Working Through Conflicts in an Interactive/IFS Group

Sharon tended to avoid bringing up difficulties with her friends, but then she would withdraw from them because her negative feelings festered. This was directly tied to her fear of vulnerability. As long as she was holding back negative feelings toward someone, she didn’t have to reach out or get in touch with her vulnerable exile. She felt justified in keeping the person at a distance or even writing them off. She was also afraid of the person’s reactions if she confronted them.

When Sharon brought up this issue in a group consult with me, I suggested that she work on confronting people in group directly, and this terrified her. She was afraid that the other person would get hurt, and then they would abandon her or get angry at her. I encouraged Sharon to get feedback from the group members about this, and when she did, only one person expressed fear of Sharon’s confrontations. The rest of the group welcomed them.

After this, she began to bring out her negative feelings toward people in group, and in the process she learned more about how her judgments were a protection against wanting contact. This also got her judgments out in the open so they didn’t fester inside and get in the way of her connecting with people. Sharon found that when she did challenge someone in a soft way about something they were doing that she didn’t like, the person would often reveal the reason behind their behavior and be willing to try to change. This encouraged Sharon’s own openness. Conflict became a way of becoming closer to people.

For example, Patti joined the group about 9 months after it started and Sharon didn’t feel very receptive to her. Sharon describes it as follows:

“I had a part with the attitude of ‘I’m in the in-crowd and I’ve got something that you don’t. You can’t come in.’ This protector felt this way toward some people. They had to prove that they were willing to be open and loving, that they were scared and vulnerable, and they had to appreciate me and let me know that. Once they did that, then I could trust them. I was very scared to confront Patti, especially because it was something that was part of her character and couldn’t be changed.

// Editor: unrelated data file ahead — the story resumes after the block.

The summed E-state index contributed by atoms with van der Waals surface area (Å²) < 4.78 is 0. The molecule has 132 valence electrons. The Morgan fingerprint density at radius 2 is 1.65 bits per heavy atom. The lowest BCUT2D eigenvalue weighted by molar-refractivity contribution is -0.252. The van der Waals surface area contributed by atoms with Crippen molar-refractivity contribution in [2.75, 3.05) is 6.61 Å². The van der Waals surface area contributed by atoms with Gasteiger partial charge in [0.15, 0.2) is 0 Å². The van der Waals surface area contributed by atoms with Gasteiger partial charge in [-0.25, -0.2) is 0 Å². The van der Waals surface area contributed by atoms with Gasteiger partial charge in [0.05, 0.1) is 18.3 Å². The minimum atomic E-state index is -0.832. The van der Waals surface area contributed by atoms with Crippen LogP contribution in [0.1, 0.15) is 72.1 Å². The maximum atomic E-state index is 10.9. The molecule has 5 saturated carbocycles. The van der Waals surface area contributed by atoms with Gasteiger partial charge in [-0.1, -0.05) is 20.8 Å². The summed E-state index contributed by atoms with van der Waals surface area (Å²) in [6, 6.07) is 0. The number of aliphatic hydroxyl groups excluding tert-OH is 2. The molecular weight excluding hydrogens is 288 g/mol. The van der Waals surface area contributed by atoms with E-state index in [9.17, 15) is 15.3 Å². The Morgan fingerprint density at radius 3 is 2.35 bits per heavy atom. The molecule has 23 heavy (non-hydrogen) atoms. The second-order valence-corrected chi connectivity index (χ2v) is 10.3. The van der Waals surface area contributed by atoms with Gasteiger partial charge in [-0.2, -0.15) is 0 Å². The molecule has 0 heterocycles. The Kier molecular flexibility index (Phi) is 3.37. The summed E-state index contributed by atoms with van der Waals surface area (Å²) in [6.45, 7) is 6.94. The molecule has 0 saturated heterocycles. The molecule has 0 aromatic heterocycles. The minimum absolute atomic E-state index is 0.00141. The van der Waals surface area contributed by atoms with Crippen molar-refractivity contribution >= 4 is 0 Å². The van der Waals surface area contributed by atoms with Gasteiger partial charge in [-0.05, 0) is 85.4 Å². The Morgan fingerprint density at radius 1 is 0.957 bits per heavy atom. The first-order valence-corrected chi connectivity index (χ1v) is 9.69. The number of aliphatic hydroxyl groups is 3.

When I mentioned that in a consultation, Jay encouraged me to work on it with her because both of us could benefit from it. That gave me the idea that my response to someone could be appropriate and helpful to them. So he gave me the courage to do it.”

Even though at first Sharon didn’t say anything about her judgmental response, Patti sensed it, and, after a couple of months, she questioned Sharon about it. This gave Sharon an opening to do the work. She acknowledged that she had a tendency to make people prove themselves before she would accept them, and that she was feeling that way toward Patti. Patti asked her why, and Sharon said it was because she didn’t sense warmth from Patti toward herself or toward other people in the group.

“This was very scary. If I would ever talk back or challenge my mother in any way she would be so wounded. She could dish it out but she couldn’t take it! I felt tremendous guilt at hurting her. In my family, I had all this training that you can’t disagree, or argue, or confront in any way. I had already worked on that in individual therapy, so in the group I was ready to try it out and break old habits.”

Patti felt hurt by Sharon’s statement, but she also acknowledged that she did have a part that was guarded at first with people for fear of not being accepted. Patti was feeling shaky about not being accepted in the group, and I encouraged her to explore this rather than defending herself. It was difficult for Patti to make herself this vulnerable, but with encouragement and reassurance from me and from the group, she was able to do some very courageous work. As she explored this issue, it led back to an exile with deep pain about not being accepted in her family of origin, and Patti opened herself and expressed the pain in a vulnerable, appealing way.

Sharon’s attitude toward Patti changed right in the moment. She melted and felt genuine caring and respect for her. She realized that Patti had warmth, but that she expressed it in a different way than Sharon. They continued to work on this issue and other differences between them as the group progressed, and they grew closer over time. In addition, because of this work, Sharon saw the possibility of being more receptive to other new people whose style of relating might be different from hers.

I lead four Interactive/IFS Groups, some of which have openings now. Click here for more information about them.